Hi guys, this is more of a knowledge question than r code fix. I hope this is ok to post on here.

If any of you are familiar with detection functions and Buckland et al., Distance sampling methods, I would love your help on two main things:

(1) Choosing the right model

(2) Is an unequal binned detection function ok to use...?

(1) I have two simple detection functions on a population of marine mammals. One from just a null hazard rate, and the other from a half normal with cosine adjustment. The hazard rate model produces a lower AIC (which indicates the better model) however the detection probability starts at roughly 0.6 at zero distance and reduces rapidly whereas, the half normal detection probability is near to 1 at zero distance. Should you aim to have a model with a detection probability closer to 1 at zero? Once I add a covariate to the hazard rate detection model, for example seastate, the detection probability is then reduced even further, say 0.4 at 0 distance, but again, with a lower (better) AIC. What my question is, is a half normal model which has a higher AIC but a closer detection prob of 1 at zero distance, better than a model which has considerably lower AIC (better score) but then a probability detection of around 0.4 at zero distance? Abundance estimates vary greatly between the two (half normal is about 200 animals, whereas hazard rate with covariate is about 1,000).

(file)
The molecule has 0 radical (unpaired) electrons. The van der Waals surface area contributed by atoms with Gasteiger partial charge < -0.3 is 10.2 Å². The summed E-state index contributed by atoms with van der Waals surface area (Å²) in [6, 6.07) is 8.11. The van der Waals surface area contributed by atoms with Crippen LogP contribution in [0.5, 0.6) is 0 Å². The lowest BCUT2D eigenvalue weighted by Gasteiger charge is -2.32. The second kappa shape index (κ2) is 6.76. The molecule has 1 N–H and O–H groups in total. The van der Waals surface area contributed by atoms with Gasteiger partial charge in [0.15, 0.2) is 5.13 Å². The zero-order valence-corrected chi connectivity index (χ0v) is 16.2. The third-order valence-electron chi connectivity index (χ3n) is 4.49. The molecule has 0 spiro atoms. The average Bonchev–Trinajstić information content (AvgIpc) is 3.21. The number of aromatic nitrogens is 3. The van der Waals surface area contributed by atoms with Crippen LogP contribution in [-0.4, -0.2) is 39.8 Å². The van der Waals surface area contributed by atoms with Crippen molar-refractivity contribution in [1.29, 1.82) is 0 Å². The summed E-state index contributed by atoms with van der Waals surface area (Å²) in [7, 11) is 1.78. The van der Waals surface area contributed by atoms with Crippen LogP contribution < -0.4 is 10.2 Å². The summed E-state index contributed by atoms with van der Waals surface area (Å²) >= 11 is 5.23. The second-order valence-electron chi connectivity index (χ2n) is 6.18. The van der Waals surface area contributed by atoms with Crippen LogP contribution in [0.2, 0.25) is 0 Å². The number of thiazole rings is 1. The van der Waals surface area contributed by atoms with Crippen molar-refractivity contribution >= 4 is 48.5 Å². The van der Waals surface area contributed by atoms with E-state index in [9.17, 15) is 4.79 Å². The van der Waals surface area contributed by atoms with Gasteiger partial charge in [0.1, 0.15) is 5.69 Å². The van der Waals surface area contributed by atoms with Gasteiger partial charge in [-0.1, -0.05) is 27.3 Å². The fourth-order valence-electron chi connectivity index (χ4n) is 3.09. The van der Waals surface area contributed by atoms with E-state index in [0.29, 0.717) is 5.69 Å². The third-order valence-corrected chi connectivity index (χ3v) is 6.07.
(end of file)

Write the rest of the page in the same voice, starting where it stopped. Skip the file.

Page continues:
(2) Secondly, I believe there is rounding to zero in the data, and so in R i have fit a detection function to unequal binned data (for example: distance bins of: 0, 50, 100, 300, 600, 900, 1200...etc). Doing this significantly reduces the AIC (by 100's). However, is this a good idea to use a detection function which has been "molded" to the data? When I call the ddf.gof function however, no Q-Q graph and resulting cramer von mises is plotted, but only chi-square. Even though the AIC is much lower, and the plot looks "nicer", the CV score is higher. I am unsure whether it is good practice to bring a model like this through to the DSM stage.

I thank you in advance for your time!